The end of summer only means the best season for travel is about to arrive.
It’s back-to-school season and we’ve done our homework to come up with the 20 hottest things to do in the fall of 2015.
1. Munich Oktoberfest (Germany)
Much copied but never bettered, the original Munich Oktoberfest runs from September 19 to October 4 and will welcome around 6 million beer chuggers from around the world.
It’s the world’s largest folk festival – you can tell by all the tourists in dirndls and lederhosen.
But there’s far more here than beer and brats.
Oktoberfest, Theresienwiese, Munich, Bavaria, Germany
2. Grizzly viewing in British Columbia, Canada
For most of the year, brown bear (aka grizzly bear) are shy around humans and can be tricky to spot.
In Alaska and British Columbia that changes in autumn months when the majestic masters of the forest food chain descend on rivers and streams to gorge on spawning salmon.
From late August until early October, we know of few better places to see this annual feed – and get virtually guaranteed closeup views of grizzlies – than Bear Camp, where migratory bears join a large resident population in reliable masses.
Located on the Chilko River in central BC, the secluded tented camp built around an authentic 1950s fishing lodge offers rustic luxury along with world-class bear viewing.
ROAM (Bear Camp), Nelson, British Columbia; +1 888 639 1114
3. Shoulder season in the Caribbean
The Caribbean’s sandy daydreamscapes can make other islands look almost dreary.
In fall, they’re less crowded than in winter high season and hotel rates are considerably lower (with an exception around Thanksgiving).
Hurricane season coincides with this slower time in the Caribbean, but statistically, the ABC islands – Aruba, Bonaire and Curacao – have a low probability of getting hit.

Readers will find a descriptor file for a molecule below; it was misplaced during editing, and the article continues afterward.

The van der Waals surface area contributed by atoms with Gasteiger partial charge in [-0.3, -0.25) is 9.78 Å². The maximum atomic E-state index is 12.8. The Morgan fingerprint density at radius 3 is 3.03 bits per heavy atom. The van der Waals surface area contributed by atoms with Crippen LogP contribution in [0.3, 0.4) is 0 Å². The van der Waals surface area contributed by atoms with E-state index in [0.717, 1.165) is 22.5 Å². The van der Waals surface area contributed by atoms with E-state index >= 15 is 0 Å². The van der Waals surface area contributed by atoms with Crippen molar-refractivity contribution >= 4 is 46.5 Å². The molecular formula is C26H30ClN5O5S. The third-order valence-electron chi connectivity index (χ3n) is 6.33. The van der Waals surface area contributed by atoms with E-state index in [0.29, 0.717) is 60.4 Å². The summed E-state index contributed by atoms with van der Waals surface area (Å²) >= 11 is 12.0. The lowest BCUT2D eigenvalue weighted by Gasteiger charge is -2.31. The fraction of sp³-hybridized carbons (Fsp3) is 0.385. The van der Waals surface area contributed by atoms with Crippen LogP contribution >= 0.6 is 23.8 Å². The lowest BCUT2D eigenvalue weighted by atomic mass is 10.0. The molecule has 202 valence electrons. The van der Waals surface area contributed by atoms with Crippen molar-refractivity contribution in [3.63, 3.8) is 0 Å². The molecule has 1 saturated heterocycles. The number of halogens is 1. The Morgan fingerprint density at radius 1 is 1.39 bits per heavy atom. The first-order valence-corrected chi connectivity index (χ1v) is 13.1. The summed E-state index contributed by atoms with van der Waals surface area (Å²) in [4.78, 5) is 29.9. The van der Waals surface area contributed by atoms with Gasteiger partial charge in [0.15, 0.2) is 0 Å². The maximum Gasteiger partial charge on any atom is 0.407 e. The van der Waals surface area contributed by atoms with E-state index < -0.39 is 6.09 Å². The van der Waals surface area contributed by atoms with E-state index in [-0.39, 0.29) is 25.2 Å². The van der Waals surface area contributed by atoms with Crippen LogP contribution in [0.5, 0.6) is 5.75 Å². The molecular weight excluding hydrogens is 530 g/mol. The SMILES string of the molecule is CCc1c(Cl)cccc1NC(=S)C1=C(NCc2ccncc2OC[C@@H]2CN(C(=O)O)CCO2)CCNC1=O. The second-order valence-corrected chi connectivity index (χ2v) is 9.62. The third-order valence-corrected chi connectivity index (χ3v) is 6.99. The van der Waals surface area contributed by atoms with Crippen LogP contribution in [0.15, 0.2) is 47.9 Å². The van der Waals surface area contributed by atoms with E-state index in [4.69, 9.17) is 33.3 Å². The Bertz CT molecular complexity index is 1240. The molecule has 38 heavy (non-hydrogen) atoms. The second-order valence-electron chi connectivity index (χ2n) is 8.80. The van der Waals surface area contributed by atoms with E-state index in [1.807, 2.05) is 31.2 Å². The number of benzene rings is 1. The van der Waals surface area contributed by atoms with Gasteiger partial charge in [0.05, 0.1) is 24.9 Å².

The ABC islands – Aruba, Bonaire and Curaçao – are close to South America and are on the fringe or outside of what’s considered the hurricane belt.
Aruba has a dry climate and gentle surf. Bonaire is acclaimed for its snorkeling and diving. And Curaçao has a laid-back atmosphere and flavorful cuisine. All were colonized by the Dutch.
4. Leaf-viewing (almost anywhere in the Northern Hemisphere)
No country has a patent on trees filled with russet, scarlet and golden leaves.
Moscow has some unexpectedly fine spots for autumn hues.
Once owned by Catherine the Great, Tsaritsyno Park has superb colors.
Tsaritsyno Park, Dolskaya ul., 1, Moskva, Russia; +7 495 321-63-66
Kolomenskoye, Andropova Ave, 39, Moskva, Russia, 115487; +7 499 782-89-17
6. Spring skiing (Chile)
The tail end of the Southern Hemisphere’s winter brings savings on spring skiing.
At Portillo resort in the Chilean Andes, many September low-season all-inclusive rates dip by $1,000 or more per person per week from regular season rates.
Shorter three- or four-night stays and select weeks when kids ski, stay and eat for free are also available late in the season.
8. Diwali Festival of Light (India)
Diwali is the Hindu festival of lights.
This year the main action falls on November 11, though festivities extend over a five-day period.
In Varanasi, incredible fireworks displays explode over the Ganges.
9. Lake of Stars music festival (Malawi)
Partly inspired by the Glastonbury Festival, Malawi’s Lake of Stars may lack the big names of the UK’s annual music bash, but it also lacks the mud.
In the space of a decade, LoS has gone from a low-key dance party on the shores of Lake Malawi to become one of Africa’s hottest music events.
Running September 25-27, this year’s typically eclectic lineup ranges from South Africa’s club anthem collective Uhuru to erratic Scots lo-fi hip hop group Young Fathers.
Lake of Stars, Sunbird Nkopola Lodge, Mangochi, Malawi
10. Football tailgating (United States)
Where else is it acceptable to hang around a parking lot shirtless at nine in the morning drinking beer and shouting abuse at random strangers the color of whose sweatshirts you don’t happen to approve of?
OK, there’s more to tailgating than raucous revelry and engaging rival fans.
They typically take place on any given Saturday in parking lots outside college football stadiums and on Sundays at pro stadiums.
You don’t even have to attend the actual games to enjoy the spirit.
• September 19: Auburn vs. LSU, Tiger Stadium, Baton Rouge, Louisiana
• September 20: Seattle vs. Green Bay, Lambeau Field, Green Bay, Wisconsin
• October 10: Wisconsin vs. Nebraska, Memorial Stadium, Lincoln, Nebraska
• October 31: Florida vs. Georgia, EverBank Field, Jacksonville, Florida
– September 29: Buffalo Bills vs. New England Patriots; New Era Field, Orchard Park, New York
– October 12: Clemson Tigers vs. Florida State Seminoles; Memorial Stadium (“Death Valley”); Clemson, South Carolina
– October 20: Detroit Lions vs. Minnesota Vikings; U.S. Bank Stadium, Minneapolis
– November 2: USC Trojans vs. Oregon Ducks; LA Memorial Coliseum, Los Angeles
– November 10: New Orleans Saints vs. Atlanta Falcons; Mercedes-Benz Superdome, New Orleans